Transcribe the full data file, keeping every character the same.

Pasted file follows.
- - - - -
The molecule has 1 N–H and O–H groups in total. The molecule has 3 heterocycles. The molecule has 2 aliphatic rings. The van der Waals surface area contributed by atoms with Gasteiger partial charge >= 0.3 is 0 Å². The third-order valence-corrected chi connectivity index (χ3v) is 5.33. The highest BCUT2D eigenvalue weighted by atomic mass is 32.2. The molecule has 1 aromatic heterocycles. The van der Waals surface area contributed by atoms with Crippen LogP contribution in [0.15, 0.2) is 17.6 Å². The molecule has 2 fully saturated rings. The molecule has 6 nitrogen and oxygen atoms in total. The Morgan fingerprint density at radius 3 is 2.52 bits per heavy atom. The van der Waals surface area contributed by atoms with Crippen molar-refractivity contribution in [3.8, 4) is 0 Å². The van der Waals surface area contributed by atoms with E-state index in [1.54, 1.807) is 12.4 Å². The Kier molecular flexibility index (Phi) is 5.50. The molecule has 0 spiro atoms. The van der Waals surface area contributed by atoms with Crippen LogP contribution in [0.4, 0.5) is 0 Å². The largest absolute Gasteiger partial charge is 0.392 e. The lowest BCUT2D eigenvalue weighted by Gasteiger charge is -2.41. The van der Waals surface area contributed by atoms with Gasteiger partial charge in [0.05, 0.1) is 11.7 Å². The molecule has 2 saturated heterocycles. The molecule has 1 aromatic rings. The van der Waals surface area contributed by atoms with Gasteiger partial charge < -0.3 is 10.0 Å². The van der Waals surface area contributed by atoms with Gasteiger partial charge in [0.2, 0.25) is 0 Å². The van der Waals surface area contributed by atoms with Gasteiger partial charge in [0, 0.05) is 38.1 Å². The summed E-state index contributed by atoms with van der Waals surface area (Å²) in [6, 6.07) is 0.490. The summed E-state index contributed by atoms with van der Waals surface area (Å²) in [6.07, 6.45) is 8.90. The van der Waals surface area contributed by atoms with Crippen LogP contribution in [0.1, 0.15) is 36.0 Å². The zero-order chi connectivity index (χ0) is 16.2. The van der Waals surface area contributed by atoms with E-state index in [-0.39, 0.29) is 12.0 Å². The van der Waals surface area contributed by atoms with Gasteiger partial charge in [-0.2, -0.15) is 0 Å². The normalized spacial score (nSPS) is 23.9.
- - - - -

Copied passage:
The molecule has 1 N–H and O–H groups in total. The molecule has 3 heterocycles. The molecule has 2 aliphatic rings. The van der Waals surface area contributed by atoms with Gasteiger partial charge >= 0.3 is 0 Å². The third-order valence-corrected chi connectivity index (χ3v) is 5.33. The highest BCUT2D eigenvalue weighted by atomic mass is 32.2. The molecule has 1 aromatic heterocycles. The van der Waals surface area contributed by atoms with Crippen LogP contribution in [0.15, 0.2) is 17.6 Å². The molecule has 2 fully saturated rings. The molecule has 6 nitrogen and oxygen atoms in total. The Morgan fingerprint density at radius 3 is 2.52 bits per heavy atom. The van der Waals surface area contributed by atoms with Crippen molar-refractivity contribution in [3.8, 4) is 0 Å². The van der Waals surface area contributed by atoms with E-state index in [1.54, 1.807) is 12.4 Å². The Kier molecular flexibility index (Phi) is 5.50. The molecule has 0 spiro atoms. The van der Waals surface area contributed by atoms with Crippen LogP contribution in [0.4, 0.5) is 0 Å². The largest absolute Gasteiger partial charge is 0.392 e. The lowest BCUT2D eigenvalue weighted by Gasteiger charge is -2.41. The van der Waals surface area contributed by atoms with Gasteiger partial charge in [0.05, 0.1) is 11.7 Å². The molecule has 2 saturated heterocycles. The molecule has 1 aromatic rings. The van der Waals surface area contributed by atoms with Gasteiger partial charge < -0.3 is 10.0 Å². The van der Waals surface area contributed by atoms with Gasteiger partial charge in [0.2, 0.25) is 0 Å². The van der Waals surface area contributed by atoms with Gasteiger partial charge in [0, 0.05) is 38.1 Å². The summed E-state index contributed by atoms with van der Waals surface area (Å²) in [6, 6.07) is 0.490. The summed E-state index contributed by atoms with van der Waals surface area (Å²) in [6.07, 6.45) is 8.90. The van der Waals surface area contributed by atoms with Crippen LogP contribution in [0.1, 0.15) is 36.0 Å². The zero-order chi connectivity index (χ0) is 16.2. The van der Waals surface area contributed by atoms with E-state index in [-0.39, 0.29) is 12.0 Å². The van der Waals surface area contributed by atoms with Gasteiger partial charge in [-0.2, -0.15) is 0 Å². The normalized spacial score (nSPS) is 23.9.